1. What are the online business opportunities in Nigeria?
  2. Are they greater than in Ghana or Kenya?
  3. How can Nigeria regain or extend her lead in online business?
This Skype chat will also feature four noted Internet experts discussing Nigerian Business opportunities:ti

'Mobile Phones and Developing Countries'- presentation by Vodafone, hosted by Technology Salon

Technology Salon, a face-to-face forum for development and technology professionals which was started by a colleague and friend Wayan Vota in DC, was for the first time held in San Francisco this morning. I was happy to be part of the San Francisco Bay Area group of ICT4D folks who discussed about mobile phones in developing countries. It always thrills me to be able to talk honestly about technology in developing countries, as well as get to know more people who are interested in this niche, and often misunderstood, field.

Today's presentation was by Terry Kramer, now Regional President - Vodafone Americas, on the current mobile industry and its implications to the developing world. Official announcement is here.

Brief summary (many of the points also contain my own thoughts) follows:

  • The Mobile Industry
    • History of the mobile industry (Terry had a great intro slide that, if I can find, I will link to- it shows the 'old' brick like mobile phones of the early 90s, and brought me into a mood of nostalgia for the times when I still felt smarter than my phone).
    • Current trends and challenges in the mobile industry:
      • Mobile and internet converging: internet applications to be accessible via mobile, and vice versa
      • Tackling the delicate balance between information efficiency and privacy
      • Net neutrality
      • Emerging markets (eg 1/3 of all mobile phone users in developing countries are less than 18 years old= has business implications)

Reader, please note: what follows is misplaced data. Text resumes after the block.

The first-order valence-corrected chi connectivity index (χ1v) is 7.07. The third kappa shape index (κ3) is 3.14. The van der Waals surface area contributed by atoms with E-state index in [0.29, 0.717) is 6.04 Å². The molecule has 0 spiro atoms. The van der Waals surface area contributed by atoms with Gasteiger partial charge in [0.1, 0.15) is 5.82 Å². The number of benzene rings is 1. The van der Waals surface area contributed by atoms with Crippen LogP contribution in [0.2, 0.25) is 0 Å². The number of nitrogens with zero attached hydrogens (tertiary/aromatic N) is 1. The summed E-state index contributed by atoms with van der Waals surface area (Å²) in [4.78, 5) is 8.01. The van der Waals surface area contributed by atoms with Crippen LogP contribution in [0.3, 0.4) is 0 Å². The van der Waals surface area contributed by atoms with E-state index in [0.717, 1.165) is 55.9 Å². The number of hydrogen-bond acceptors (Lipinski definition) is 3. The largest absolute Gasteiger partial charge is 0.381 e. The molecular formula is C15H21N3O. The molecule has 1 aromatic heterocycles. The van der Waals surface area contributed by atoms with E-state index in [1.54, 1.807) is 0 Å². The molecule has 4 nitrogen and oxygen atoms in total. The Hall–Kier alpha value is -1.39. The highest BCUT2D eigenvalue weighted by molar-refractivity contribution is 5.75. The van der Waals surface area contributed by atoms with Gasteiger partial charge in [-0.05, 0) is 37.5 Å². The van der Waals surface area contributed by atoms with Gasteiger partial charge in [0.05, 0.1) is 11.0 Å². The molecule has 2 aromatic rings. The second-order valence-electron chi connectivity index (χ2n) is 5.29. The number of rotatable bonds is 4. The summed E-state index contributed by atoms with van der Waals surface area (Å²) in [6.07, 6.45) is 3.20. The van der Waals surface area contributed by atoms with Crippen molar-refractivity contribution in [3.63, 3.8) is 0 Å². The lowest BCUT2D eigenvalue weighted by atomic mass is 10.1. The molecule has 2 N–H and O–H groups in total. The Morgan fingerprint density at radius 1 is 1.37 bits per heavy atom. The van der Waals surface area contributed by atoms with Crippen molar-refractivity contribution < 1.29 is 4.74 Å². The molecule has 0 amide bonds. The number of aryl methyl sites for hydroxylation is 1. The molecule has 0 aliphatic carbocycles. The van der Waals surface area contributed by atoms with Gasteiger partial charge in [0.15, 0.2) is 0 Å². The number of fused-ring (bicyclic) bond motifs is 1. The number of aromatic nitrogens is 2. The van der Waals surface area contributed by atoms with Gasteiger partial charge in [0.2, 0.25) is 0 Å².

• Increased competition between mobile, Telco and web 2.0 provider
    •  Mobile now has the opportunity to bring:
      • Economic growth, especially in emerging countries
      • Access to information
      • Corporate responsibility
    • Mobile penetration depends on 3 things
      • good, fast networks (we are getting to 4G standards now)
      • devices
      • services
  • Implications for ICT4D in Developing World:
    • But especially in the developing world, all these 3 things depend a lot on government licensing policies, legal and policy framework for ICT, bureaucratic processes, and level of transparency/corruption. These are usually slow and problematic, entrenched in deep governance issues.
    • "Leapfrogging" is limited to the above point, in addition to the cost of brand new technologies
      • Developing world usually lags behind in infrastructure for cost reasons, and build new layers of new technology (which price has come down) upon older layers of tech. Eg. 3G network hardware/infrastructure is built as "additional modules" to existing 2G hardware, not from scratch
    • Globalization means that First World needs to learn from 3rd world as well (eg for Vodafone, UK looks to India for their solutions for keeping costs down); This is a change in paradigm in the mobile phone industry, which like Development, started with the 'we will import our technology to the 3rd world, one way'. 
    • Many new and innovating ways to use mobile technology through applications for developing world, such as mHealth Alliance, just at tip of iceburg of opportunities, most important is the issue of 'scale', because increased scale drives unit costs down, so important question for project designers: what projects can scale? Vodafone Foundation looking for such projects to fund via its Wireless Innovation Project. 

Wednesday, March 24, 2010

'Law and Development' academic course syllabus

Recently, I was updating my own 'law and development' syllabus and called some colleagues and friends to try to find out what the state of that teaching is. I'm impressed at the diversity of courses that are focussed on 'law and development', and the different areas of emphasis. It goes to show that this is indeed a very broad field with many levels of entry.  So far, these are the professors, schools and courses I am able to compile- you can google most of these to find the syllabus online. I hope to make this a live working file in the near future so that collaborators can update it anytime.